The combat is repetitive as far as technique goes as well. While collecting money throughout the levels will allow you to buy new hand-to-hand combos, all the combos are simple three-button-press punch, kick, and guard maneuvers, with some slight variation if you hold the final button instead of tapping. What's worse is that even the most expensive combo does only a slight amount of extra damage, making only one really worth knowing for its ability to knock back opponents who are approaching from your flanks or rear. Otherwise, it's easier just to use regular punches and kicks until you can pick up a gun. Well, you can also grab an opponent if no one else is close by to make you drop him and if the game doesn't inexplicably decide to not let you grab. Grabbing an opponent has a few uses: throwing him at someone or, as mentioned before, off something; finishing him off with a seemingly unnecessary number of knees to the midsection and punches to the face; or employing him as a shield against armed opponents, because his friends will ignore the fact that he's between their guns and you and unload with all they have. There's not much AI at all, in fact. All your opponents just move in and hit you, unless they have guns, in which case they will shoot at you at regular intervals without any regard to your range or others. The sole exceptions are the mall security, who have a rushing attack that unfortunately is more often than not performed from offscreen.
The only area in which Minority Report really makes good use of its license is in the graphics, though there are plenty of rough areas. On the plus side, they were able to more or less accurately reproduce the effects and look of the concussion gun, the jetpack, the hoverjet, and the spider bots. The game's Precrime HQ is also an excellent reproduction of the movie set. But these are all no doubt the product of assets and techniques previously created for the movie. The game's original content is not as impressive. While level design features architecture and art direction that sufficiently resembles that of the movie, it falls a bit short on realism, especially in the area of lighting. Shadows aren't done properly at all, and it's extremely noticeable in one area where Anderton is standing on a ledge, and his shadow is on the ground below with no other shadow around it. The character animation has similarly glaring flaws, which range from missing key frames between Anderton's normal and guard stances, to close-ups on realistically textured faces that do not animate anywhere except the mouth, to an almost-good rag-doll skeletal animation system with unrealistically loose limbs. It's interesting to watch in action at times, but unless there's some dietary supplement in the future that allows 300-pound mall cops to do the splits, a lot of the time it looks more like a gimmick than something that adds realism.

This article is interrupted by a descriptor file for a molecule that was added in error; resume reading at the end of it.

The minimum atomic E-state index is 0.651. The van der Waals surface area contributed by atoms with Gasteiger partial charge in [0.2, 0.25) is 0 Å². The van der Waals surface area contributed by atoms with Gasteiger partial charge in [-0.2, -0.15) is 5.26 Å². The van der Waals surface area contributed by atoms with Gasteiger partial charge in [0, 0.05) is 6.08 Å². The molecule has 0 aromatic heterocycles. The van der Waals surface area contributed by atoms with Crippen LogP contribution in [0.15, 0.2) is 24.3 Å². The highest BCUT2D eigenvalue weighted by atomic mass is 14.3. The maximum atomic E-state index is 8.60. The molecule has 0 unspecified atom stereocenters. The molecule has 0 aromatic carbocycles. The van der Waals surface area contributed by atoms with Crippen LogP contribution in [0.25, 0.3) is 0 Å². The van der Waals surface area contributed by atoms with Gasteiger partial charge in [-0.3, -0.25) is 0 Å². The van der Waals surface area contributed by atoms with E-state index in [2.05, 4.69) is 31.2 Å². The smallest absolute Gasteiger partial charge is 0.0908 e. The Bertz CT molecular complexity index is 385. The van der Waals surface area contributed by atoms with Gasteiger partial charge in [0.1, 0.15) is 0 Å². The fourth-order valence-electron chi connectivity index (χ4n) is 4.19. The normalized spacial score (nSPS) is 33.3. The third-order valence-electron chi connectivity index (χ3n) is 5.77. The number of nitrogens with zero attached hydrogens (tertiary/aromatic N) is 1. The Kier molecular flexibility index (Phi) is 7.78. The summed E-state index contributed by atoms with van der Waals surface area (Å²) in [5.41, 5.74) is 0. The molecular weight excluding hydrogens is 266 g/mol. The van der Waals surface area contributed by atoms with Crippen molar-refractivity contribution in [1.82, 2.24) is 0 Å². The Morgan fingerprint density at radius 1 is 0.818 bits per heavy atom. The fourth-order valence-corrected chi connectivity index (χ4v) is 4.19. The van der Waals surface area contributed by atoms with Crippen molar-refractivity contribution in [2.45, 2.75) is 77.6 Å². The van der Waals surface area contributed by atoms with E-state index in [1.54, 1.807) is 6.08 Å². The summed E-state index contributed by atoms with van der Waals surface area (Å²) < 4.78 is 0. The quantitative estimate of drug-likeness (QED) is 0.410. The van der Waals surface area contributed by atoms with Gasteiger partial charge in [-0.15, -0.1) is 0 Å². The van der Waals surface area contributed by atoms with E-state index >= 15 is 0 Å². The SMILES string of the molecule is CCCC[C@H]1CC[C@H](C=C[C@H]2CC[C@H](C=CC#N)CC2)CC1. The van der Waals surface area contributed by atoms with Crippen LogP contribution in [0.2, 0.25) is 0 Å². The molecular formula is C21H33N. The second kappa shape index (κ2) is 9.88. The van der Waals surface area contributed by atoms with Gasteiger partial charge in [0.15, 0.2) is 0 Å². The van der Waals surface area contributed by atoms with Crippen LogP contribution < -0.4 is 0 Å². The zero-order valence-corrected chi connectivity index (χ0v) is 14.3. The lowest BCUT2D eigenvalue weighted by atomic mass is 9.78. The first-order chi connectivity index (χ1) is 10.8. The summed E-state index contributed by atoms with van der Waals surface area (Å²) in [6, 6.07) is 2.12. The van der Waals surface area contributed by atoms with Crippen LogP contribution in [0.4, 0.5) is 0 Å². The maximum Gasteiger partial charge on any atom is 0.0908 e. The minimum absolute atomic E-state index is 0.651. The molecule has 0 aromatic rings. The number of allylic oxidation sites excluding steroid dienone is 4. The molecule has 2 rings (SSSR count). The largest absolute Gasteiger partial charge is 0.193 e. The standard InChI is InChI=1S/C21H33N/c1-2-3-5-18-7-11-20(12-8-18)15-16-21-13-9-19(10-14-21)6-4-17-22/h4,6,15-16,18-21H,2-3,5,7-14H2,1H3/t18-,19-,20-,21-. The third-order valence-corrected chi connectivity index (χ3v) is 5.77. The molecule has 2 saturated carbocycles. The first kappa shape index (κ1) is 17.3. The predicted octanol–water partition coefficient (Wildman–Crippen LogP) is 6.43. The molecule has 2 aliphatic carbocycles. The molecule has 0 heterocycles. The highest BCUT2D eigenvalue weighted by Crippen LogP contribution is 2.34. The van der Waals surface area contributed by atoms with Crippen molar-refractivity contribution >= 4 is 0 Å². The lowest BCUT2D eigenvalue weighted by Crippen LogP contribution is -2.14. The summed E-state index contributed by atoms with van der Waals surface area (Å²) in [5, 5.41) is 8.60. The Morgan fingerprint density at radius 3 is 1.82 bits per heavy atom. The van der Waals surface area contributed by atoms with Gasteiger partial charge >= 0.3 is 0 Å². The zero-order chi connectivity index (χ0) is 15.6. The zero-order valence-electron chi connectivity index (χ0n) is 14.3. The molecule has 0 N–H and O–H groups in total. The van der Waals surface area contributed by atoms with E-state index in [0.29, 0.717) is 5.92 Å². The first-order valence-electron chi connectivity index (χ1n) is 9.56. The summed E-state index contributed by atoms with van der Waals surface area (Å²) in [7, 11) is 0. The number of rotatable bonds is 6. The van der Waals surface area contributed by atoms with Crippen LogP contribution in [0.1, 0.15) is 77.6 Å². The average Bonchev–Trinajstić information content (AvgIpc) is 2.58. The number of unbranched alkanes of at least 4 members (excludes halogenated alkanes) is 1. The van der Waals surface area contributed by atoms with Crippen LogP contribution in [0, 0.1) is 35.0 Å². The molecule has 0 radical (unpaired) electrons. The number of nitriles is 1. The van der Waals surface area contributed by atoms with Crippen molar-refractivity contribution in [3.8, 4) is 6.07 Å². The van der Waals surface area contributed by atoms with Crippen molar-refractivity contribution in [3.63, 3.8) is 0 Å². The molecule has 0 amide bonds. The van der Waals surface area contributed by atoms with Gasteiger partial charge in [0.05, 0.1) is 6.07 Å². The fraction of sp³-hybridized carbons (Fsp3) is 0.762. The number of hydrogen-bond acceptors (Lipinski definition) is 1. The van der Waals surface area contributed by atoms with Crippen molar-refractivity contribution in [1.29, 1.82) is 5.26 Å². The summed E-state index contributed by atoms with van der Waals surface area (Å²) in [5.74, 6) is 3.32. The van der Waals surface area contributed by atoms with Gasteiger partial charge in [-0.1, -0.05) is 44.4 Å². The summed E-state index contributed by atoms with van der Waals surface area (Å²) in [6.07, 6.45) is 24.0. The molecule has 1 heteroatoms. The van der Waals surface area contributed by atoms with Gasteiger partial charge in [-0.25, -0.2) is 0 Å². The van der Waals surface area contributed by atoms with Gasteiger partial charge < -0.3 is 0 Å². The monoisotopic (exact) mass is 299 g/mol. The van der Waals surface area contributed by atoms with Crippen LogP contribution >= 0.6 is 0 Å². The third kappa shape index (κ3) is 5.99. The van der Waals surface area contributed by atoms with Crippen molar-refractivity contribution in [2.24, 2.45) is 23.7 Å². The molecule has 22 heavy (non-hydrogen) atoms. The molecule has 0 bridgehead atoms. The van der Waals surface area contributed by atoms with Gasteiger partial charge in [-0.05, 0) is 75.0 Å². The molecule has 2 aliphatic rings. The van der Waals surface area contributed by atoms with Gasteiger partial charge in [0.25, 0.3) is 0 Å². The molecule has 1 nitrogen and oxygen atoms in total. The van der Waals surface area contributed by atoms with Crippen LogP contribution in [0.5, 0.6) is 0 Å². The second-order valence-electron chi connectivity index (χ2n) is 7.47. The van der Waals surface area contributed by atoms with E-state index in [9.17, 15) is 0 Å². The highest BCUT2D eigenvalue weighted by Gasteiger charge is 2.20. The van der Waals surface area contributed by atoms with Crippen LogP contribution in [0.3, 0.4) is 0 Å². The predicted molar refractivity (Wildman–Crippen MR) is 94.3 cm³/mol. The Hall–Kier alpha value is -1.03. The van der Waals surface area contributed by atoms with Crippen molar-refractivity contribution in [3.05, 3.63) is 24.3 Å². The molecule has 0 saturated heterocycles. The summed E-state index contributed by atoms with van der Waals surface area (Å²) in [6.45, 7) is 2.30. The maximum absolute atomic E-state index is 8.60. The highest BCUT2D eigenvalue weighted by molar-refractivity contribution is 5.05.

Treyarch tried to add some long-term playability to the game, but its attempts are at best campy and odd and at worst completely uninteresting. Meeting certain goals will unlock alternate skins for John Anderton, including a lizard man, a zombie, and a clown. You can also unlock an arena of pain that pits you against multiple clones of one of the boss characters on a completely flat, nondescript gray floor. Why this wasn't expanded into a multiplayer mode is a bit of a mystery. Regardless, there's no replay value in this game at all.
Minority Report's uneven presentation and its incongruence with the spirit of the movie make it just another bad licensed-property video game. It's not entirely devoid of enjoyable moments, but said enjoyment is fleeting and wholly unrelated to the source material. It's just one of those games where the license plays the part of the cart and the game is the horse, and the developer didn't bother to figure out a way to hitch them in the right order before starting work on the game.